The infamous North Korean hacker collective, Lazarus Group, is using an updated version of its DTrack backdoor to target companies in Europe and Latin America. The group is cash-strapped, Kaspersky researchers say, because the campaign is purely for profit.
BleepingComputer(Opens in a new tab) reported that threat actors are using the updated DTrack to attack companies in Germany, Brazil, India, Italy, Mexico, Switzerland, Saudi Arabia, Turkey, and the United States.
Companies under fire include government research centers, policy institutes, chemical manufacturers, IT service providers, telecommunications providers, utility providers and education companies.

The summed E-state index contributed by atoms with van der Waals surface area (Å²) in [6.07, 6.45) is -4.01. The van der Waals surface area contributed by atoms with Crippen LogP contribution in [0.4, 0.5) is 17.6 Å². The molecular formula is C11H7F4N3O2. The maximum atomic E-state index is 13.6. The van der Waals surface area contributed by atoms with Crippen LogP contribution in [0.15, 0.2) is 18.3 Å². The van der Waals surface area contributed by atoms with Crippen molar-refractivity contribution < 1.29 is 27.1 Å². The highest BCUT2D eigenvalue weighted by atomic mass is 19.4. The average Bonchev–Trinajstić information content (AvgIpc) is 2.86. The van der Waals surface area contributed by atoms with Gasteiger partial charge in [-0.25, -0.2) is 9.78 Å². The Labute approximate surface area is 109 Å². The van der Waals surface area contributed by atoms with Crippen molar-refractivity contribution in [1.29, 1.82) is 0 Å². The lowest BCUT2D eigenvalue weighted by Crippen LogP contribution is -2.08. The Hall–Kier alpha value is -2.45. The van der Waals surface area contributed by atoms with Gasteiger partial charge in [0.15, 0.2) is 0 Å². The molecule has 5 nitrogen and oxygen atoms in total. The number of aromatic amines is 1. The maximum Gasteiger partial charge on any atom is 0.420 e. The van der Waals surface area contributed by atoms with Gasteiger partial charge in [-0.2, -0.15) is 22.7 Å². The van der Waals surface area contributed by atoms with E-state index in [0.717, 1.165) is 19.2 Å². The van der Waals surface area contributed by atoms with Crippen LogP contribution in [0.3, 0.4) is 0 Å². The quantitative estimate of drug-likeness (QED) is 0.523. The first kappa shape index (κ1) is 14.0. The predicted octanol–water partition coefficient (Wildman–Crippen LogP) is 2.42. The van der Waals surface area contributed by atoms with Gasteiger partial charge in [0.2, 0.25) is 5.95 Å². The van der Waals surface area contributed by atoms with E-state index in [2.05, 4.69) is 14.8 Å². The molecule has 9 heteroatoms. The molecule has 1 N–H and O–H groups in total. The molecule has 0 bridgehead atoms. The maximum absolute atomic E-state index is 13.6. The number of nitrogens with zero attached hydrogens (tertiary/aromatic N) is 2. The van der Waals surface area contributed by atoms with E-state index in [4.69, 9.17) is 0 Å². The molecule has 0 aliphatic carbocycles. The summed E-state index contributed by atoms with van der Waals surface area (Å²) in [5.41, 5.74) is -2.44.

DTrack is described as a modular backdoor. You can log keystrokes, take screenshots, filter browser history, view running processes, and get network login information.
It can also run different commands on the target device, download additional malware and exfiltrate data.
After the update, DTrack now uses hashed APIs to load libraries and functions, instead of obfuscated strings, and only uses three command and control (C2) servers, up from six before.
Some of the C2 servers discovered by Kaspersky to be used by the backdoor are “pinkgoat[.]com”, “aguapuratokio[.]com”, “oso purple[.]com” and “salmonrabbit[.]com.”
It also discovered that DTrack distributes malware tagged with file names usually associated with legitimate executables.
In one case, it was said, the backdoor was hiding behind "NvContainer.exe," an executable file typically distributed by NVIDIA. The group would use stolen credentials to connect to target networks or exploit servers exposed to the Internet to install the malware.